“They don’t know our reality”: Lives impacted by El Salvador’s abortion ban

The floors are bare, and the only adornments on the walls are a few framed photographs. 

The Battle Over Abortion

“They don’t know our reality”: Lives impacted by El Salvador’s abortion ban

These women say they had miscarriages. “If those of us who are technically trained don’t help, women will have to go elsewhere. “So, we couldn’t make the abortion, so the woman died about nine weeks later. Wade” says anti-abortion rights groups paid her

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“That’s my daughter. She was sentenced to 30 years in prison. They will always seek solutions in the black market.”This doctor, who spoke with CBS News on the condition of anonymity, said he believed the laws in the country needed amending. Gilad Thaler

Doctors see the impact of the strict abortion law firsthand. But they don’t know our reality.”
First published on June 3, 2020 / 8:27 AM “We knew that the woman could die if the pregnancy was allowed,” he said. Behind bars, in 2010, Manuela died of lymphoma.Thomas, Manuela’s oldest son, walked up the hill behind the family home toward a flat gray stone that bore his mother’s name. 

“Sometimes abortion isn’t voluntary,” he said. Ronald Lopez, an OB-GYN in the maternity ward of the National Women’s Hospital in San Salvador. That’s her. Ronald Lopez, an OB-GYN at the National Women’s Hospital in San Salvador, El Salvador. “My mother was sick.”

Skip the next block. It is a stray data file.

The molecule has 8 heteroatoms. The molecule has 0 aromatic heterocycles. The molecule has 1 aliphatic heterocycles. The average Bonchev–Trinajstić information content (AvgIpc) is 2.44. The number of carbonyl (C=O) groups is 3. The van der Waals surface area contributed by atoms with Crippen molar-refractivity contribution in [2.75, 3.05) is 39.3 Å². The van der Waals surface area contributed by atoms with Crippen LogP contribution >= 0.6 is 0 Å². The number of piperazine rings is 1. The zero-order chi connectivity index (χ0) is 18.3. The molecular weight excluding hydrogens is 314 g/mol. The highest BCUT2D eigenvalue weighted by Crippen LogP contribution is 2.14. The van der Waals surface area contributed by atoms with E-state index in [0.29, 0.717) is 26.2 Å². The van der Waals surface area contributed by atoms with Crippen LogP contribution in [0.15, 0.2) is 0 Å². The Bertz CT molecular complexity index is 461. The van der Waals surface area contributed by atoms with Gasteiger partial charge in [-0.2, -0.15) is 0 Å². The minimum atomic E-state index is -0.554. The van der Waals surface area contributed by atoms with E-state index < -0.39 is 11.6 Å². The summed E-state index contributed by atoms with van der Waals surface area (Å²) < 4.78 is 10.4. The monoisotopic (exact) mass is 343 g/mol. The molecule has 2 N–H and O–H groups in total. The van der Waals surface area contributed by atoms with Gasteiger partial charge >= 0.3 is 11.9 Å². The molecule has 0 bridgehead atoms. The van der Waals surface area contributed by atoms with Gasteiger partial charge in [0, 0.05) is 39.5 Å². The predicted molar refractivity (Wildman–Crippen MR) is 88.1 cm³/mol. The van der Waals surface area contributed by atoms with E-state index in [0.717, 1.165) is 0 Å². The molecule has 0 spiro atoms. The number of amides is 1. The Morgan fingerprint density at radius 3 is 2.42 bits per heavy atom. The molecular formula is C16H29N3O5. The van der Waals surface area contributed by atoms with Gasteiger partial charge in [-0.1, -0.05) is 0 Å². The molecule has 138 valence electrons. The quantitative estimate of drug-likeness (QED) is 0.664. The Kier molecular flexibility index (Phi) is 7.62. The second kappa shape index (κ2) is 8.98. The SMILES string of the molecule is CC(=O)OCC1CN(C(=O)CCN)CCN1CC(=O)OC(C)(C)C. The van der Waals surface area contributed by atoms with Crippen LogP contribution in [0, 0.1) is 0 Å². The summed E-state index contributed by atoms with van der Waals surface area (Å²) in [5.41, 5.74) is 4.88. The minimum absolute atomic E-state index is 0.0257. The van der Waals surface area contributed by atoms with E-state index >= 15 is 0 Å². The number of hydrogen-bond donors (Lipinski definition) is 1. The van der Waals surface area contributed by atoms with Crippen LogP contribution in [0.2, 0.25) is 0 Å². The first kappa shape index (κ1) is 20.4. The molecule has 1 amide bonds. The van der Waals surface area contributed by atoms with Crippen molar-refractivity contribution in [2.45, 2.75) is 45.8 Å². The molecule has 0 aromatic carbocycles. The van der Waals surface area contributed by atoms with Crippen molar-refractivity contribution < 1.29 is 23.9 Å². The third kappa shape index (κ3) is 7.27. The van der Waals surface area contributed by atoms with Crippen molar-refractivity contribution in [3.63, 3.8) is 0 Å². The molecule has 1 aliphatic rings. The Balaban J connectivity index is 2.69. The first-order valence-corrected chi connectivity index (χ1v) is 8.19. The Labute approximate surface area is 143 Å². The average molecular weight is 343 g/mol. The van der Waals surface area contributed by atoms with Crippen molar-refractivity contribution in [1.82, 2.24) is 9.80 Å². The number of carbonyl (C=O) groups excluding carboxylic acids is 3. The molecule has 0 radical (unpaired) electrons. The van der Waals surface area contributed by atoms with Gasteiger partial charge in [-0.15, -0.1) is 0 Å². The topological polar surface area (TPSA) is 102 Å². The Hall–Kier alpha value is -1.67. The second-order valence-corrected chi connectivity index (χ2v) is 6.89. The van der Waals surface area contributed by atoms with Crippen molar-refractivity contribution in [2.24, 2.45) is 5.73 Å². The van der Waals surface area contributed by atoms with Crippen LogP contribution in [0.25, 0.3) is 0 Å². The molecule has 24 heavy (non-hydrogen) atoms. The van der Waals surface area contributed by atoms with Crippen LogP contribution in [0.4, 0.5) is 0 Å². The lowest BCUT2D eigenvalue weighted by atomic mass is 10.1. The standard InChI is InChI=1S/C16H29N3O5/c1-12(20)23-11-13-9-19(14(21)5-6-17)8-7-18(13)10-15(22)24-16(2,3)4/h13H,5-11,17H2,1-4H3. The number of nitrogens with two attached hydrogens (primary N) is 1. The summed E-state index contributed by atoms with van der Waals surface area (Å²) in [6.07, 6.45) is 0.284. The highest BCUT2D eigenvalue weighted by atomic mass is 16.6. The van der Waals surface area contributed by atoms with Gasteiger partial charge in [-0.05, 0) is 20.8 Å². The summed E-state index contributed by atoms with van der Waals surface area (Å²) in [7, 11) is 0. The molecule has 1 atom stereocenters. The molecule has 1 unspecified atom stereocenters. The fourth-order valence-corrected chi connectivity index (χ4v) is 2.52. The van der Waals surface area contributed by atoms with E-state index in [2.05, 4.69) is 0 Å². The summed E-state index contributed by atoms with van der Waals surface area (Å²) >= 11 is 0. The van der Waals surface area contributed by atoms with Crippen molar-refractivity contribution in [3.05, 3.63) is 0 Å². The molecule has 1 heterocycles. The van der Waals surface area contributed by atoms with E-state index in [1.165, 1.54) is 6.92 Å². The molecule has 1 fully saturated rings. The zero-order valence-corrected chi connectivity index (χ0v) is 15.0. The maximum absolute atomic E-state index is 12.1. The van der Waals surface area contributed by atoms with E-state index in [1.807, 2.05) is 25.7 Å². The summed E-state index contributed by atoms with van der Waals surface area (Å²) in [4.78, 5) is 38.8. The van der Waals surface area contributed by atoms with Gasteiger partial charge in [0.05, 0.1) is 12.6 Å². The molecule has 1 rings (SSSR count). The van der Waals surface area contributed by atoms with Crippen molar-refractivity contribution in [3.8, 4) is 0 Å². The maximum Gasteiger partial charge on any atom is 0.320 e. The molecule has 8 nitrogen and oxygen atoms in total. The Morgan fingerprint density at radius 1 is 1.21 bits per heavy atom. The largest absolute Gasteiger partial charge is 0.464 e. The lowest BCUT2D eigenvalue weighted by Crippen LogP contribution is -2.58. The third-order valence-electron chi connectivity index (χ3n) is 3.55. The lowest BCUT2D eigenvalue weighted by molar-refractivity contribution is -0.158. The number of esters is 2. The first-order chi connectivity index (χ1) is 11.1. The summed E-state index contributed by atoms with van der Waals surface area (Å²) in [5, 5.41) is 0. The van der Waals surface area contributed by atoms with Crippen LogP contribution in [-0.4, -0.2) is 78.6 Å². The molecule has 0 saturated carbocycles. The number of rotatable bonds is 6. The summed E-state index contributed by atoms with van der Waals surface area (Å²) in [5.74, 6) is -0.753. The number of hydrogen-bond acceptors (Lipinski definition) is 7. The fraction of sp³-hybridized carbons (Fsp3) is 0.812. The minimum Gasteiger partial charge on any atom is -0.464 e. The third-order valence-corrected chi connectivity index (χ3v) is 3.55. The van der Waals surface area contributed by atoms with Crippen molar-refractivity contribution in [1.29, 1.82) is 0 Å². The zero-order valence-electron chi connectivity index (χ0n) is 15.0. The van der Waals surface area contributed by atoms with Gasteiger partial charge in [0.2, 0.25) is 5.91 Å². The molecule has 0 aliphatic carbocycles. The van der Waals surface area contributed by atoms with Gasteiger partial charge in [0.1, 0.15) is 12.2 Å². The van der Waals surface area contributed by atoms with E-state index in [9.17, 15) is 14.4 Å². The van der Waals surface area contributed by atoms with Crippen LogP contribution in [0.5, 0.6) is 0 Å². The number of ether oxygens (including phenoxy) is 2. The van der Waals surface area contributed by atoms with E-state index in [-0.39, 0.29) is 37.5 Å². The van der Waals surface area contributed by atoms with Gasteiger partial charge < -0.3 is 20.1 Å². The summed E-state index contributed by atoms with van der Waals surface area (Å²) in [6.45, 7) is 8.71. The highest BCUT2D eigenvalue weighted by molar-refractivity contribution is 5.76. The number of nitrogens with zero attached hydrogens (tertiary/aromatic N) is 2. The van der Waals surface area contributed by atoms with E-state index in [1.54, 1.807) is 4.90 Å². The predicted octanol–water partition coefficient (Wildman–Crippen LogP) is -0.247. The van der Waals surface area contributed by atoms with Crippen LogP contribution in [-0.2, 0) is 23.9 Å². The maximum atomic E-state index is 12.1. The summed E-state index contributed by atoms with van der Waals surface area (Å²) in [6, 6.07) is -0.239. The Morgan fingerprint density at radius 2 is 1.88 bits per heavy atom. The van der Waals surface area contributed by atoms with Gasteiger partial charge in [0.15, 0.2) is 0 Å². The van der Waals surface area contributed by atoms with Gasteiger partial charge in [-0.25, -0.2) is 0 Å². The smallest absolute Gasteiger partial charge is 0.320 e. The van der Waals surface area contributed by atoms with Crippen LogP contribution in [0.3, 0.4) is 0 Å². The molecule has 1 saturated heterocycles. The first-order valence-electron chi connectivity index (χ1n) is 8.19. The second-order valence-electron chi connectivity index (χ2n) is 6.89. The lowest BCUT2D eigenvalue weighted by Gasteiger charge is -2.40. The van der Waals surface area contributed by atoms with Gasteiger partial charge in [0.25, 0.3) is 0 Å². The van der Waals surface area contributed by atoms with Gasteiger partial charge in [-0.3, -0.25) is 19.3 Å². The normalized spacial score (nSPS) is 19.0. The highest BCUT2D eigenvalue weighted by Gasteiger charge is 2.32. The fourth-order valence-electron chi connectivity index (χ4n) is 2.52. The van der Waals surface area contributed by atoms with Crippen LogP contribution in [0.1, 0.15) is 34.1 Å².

Thomas’ mother Manuela died in prison after being accused of abortion in El Salvador. Gilad Thaler

Three hours outside of San Salvador, down a rocky path, lies a modest house with a tin roof. “It wasn’t just the sentence. I felt in my womb that now there was nothing there.” Jacqueline said it was a miscarriage, but on the way to the hospital she found out over the police radio that she was being detained for attempted homicide — for abortion. Gilad Thaler

They called for an ambulance, and at the hospital she was accused of abortion, prompting an investigation at her home.”The whole place was full of cops,” Carmen recalled. Manuela was convicted of aggravated homicide and sentenced to 30 years in prison. “For the benefit of women, the law should change. Now they’re in jail for abortion. She said life outside of jail remains difficult for those accused of abortion. I was grieving on the inside and couldn’t get it out. He’ll be a young man.”Kenia was 17 when she got pregnant, and she said she later miscarried. CBS News reporter Kate Smith traveled to El Salvador with producers Gilad Thaler and Alex Pena to investigate. 

Manuela was convicted of homicide after what she said was a miscarriage, and was sentenced to 30 years in prison. The laws here are too harsh,” she said. 

Kenia was sentenced to 30 years in prison in El Salvador for abortion after she said she miscarried. She later died of lymphoma. Planned Parenthood’s $80 million PPP loan draws controversy